Review: Mystic Skull
Publisher: Ideal
Year: 1964
Tagline: The Game of Voodoo

how we met

I met Mystic Skull at the Chicago Toy Show in spring 2017. It was near the end of the day and most dealers were packing up. I saw Mystic Skull and fell in love (obvi). This dealer had two copies for sale. One was a mess of pieces everywhere, and the other was beautifully organized, stunning. I went for the beautiful one, like everyone does.

how it plays

The object of Mystic Skull is to fill your opponents’ voodoo dolls with pins and ultimately be the last one standing. You do this by stirring a cauldron in the middle of the board using a bone and then turning the spinner until voodoo causes a hanging skull to shake and then land on a space on the board.

The spaces on the game board will tell you how many pins you can place on an opponent and which specific opponent you can target (left, right or choice). You may instead choose to use one of your tokens, but only if you have one that matches the icon of the space you landed on.

several tokens
sample tokens

Each player receives a number of these tokens at the beginning of the game. They may be traded in for one of two deals – remove a number of pins from your own doll or increase the number of pins that you can target an opponent with. The tokens have different icons such as a snake, spider, shrunken head, etc which correspond to spaces on the board.

One of the tricks to Mystic Skull is knowing when to go offensive and when to go defensive using your tokens. When the tokens run out you have no choices or protection and this is your standard stir and move game.

how it went

It went beautifully – until I was taken out by my awful friends. I wish I had played more defensively. In my final move I could take someone out (and I did) but I could have also removed a bundle of my own pins and kept myself alive longer.

voodoo doll half filled with pins
about halfway before it all went wrong

Bill had a funny quip after he was the first to lose, saying, “No I win. I don’t have to play anymore.” But he’s just like that. This game is attractive and fun, just look at it.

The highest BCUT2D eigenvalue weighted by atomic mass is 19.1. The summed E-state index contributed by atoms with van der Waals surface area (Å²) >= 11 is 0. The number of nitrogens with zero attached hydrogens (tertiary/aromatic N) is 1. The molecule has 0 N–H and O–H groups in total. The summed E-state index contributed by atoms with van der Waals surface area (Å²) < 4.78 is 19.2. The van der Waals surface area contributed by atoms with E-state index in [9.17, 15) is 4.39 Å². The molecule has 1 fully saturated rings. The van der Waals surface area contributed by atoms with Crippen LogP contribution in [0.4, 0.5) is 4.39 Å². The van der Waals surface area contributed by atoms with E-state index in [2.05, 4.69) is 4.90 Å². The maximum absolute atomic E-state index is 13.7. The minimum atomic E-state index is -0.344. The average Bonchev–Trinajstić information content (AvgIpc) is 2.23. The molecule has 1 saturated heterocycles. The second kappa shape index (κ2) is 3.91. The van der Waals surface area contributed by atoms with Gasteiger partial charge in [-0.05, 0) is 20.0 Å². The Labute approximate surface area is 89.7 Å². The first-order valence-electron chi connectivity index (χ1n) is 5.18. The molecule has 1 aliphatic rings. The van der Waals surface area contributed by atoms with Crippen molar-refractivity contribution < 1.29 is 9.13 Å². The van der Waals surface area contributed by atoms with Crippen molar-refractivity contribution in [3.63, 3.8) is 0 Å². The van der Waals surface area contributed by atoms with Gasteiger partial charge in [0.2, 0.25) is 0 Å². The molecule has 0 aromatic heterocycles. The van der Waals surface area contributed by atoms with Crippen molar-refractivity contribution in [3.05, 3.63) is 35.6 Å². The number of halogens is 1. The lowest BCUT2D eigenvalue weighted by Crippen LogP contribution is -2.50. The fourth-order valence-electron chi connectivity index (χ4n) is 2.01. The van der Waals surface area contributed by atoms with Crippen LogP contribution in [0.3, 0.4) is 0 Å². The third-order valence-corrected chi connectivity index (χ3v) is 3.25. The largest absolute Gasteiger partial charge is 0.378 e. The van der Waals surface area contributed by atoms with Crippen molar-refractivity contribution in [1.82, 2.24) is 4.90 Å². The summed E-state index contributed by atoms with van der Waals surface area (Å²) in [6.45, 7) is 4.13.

voodoo never looked so pretty

When Mystic Skull starts out, you feel rich with tokens and no matter which space on the board the voodoo places you, you have a token that you may use. You have choices. Yet you have few enough tokens that before long you start to realize they will not last forever. And your choices had better be strategic.

The copy that I found is immaculate and works very well. Still it is not easy to stir the pot, and I understand why this mechanism frequently breaks. Once you get the hang of it the stirring is better. You have to catch it, just so.

Side note: I had read that in lieu of stirring the cauldron with the bone you can just spin the cauldron itself. This gave our group mixed results, and frequently it did not seem that the skull moved enough with that method. But also, surely voodoo is not an easy task and neither should stirring this cauldron be an easy task.

Mystic Skull does a great job of being mysterious and creepy. The game board is all sealed up, and you are not able to view the voodoo mechanism without destroying the board. You are encouraged to chant as you stir the cauldron. The primary colors and fuddy-duddy appearance of the voodoo dolls introduce a kind of garishness that is at odds with the nature of your objective. It just works, like a terribly good scary movie.

Finally I would be remiss not to mention that the insert for this game is nicely done, at least in my version.

a place for everything and everything in its place

play or pass

Play. This game is fun, novel and easy on the eyes. The mechanism is clever and wonderfully on theme. When autumn rolls around in my area and the leaves and light levels and my palette start to change and the weather becomes chilly, Mystic Skull is just the thing. In the fall give me tights, sweaters, whiskey, spooky decorations and Mystic Skull.

If you decide to buy Mystic Skull, be choosy and make sure the pot stirs properly.